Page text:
"The peak of The Midnight Organ Fight was around December of 2008 and January of this year," says Hutchison, "which was a full ten months after it was released. That's strange, because the hype around most records mean they reach their peak more or less when they come out. We didn't have that, which has bred a much more loyal fanbase for us, I think. People who like the record found it for themselves. They weren't handed it on a plate and told 'this is good for you, you should have this'.
This delayed curve between the record's release and its gathering an audience means the band have been touring it for the best part of two years, and even now as they come to the end of their promotional period for it, they're about to start pushing album number three – the recording and mixing of which was squeezed in among various tours earlier this year. "It's been hard work," says Hutchison, "but we feel like we've earned all of our fans ourselves.
"You know," he says, alluding to the mountainous marketing budgets which bands other than his own enjoy, "you can almost buy fans these days. So that's our goal. We want to be rich enough to afford more fans." Alongside him, bassist Andy Monaghan laughs. He and Hutchison enjoy an easy, bantering relationship with each other, but there still exists the sense that Hutchison is the senior partner in the group. Indeed, Frightened Rabbit was initially his own solo project, until his brother Grant started playing drums alongside him in 2004. Since then guitarist Billy Kennedy, Monaghan and recently multi-instrumentalist Gordon Skene (ex of now-defunct Glasgow outfit Make Model) have been recruited.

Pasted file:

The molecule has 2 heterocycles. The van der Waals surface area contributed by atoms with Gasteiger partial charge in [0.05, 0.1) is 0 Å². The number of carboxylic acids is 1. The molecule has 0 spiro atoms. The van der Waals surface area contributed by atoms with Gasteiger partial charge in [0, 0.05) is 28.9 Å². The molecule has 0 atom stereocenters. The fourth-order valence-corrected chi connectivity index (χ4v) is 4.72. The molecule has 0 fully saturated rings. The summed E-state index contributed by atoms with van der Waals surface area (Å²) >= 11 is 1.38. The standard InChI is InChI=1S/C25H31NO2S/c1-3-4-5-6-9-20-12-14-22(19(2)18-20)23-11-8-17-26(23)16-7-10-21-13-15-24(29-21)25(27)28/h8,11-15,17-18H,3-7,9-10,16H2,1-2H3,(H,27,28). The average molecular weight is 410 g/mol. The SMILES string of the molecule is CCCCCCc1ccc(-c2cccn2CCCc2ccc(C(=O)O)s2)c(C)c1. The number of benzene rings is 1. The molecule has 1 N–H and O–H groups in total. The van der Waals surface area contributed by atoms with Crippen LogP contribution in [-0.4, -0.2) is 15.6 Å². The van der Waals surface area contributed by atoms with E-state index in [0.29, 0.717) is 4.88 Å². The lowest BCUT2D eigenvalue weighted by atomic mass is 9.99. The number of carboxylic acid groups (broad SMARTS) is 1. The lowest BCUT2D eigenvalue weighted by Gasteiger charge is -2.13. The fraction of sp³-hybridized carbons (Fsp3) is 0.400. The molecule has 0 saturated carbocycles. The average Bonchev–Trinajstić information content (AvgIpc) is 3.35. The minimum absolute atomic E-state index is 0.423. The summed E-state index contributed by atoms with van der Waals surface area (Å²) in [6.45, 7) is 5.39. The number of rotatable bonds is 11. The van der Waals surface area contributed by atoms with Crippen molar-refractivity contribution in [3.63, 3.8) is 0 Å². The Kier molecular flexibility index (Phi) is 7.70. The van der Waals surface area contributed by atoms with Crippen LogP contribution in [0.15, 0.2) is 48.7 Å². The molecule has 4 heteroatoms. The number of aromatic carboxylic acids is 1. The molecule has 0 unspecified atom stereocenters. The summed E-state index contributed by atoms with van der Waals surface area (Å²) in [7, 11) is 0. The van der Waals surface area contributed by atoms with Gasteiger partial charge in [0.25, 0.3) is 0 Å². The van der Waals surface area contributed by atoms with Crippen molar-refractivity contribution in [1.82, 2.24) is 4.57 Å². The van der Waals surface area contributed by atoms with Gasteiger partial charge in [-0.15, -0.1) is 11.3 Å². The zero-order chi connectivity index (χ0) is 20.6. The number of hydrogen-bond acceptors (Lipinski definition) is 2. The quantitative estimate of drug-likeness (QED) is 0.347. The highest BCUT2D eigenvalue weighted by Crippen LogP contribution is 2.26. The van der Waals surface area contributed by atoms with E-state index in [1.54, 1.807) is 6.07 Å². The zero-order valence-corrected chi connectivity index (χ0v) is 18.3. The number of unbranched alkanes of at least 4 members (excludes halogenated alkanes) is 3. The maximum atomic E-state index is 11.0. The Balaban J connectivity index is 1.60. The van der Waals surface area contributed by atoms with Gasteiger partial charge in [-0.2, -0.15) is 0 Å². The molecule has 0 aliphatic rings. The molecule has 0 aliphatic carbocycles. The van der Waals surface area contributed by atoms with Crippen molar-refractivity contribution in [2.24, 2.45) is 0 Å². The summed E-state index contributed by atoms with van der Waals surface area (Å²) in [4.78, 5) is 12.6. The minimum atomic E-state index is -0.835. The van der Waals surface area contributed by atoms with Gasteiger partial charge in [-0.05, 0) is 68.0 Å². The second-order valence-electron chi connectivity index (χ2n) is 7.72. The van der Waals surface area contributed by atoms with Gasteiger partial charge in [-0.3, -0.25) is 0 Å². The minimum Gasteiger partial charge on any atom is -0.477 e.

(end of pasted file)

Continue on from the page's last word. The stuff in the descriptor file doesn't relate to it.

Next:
"It was originally supposed to be a Badly Drawn Boy type thing," says Hutchison, who lived with his parents in Selkirk until he moved into his own Edinburgh flat earlier this year, "but when Grant joined I had no choice. He said I'm not going to be your drummer, we are a band. After that, it wasn't about getting in virtuoso musicians to play with us, it was about the character of the person. Like, when someone plays with session musicians, you can always tell, can't you? it's just a bit too clean-cut and well done, and that's not us. We've always been a bit ragged around the edges, and we like it that way."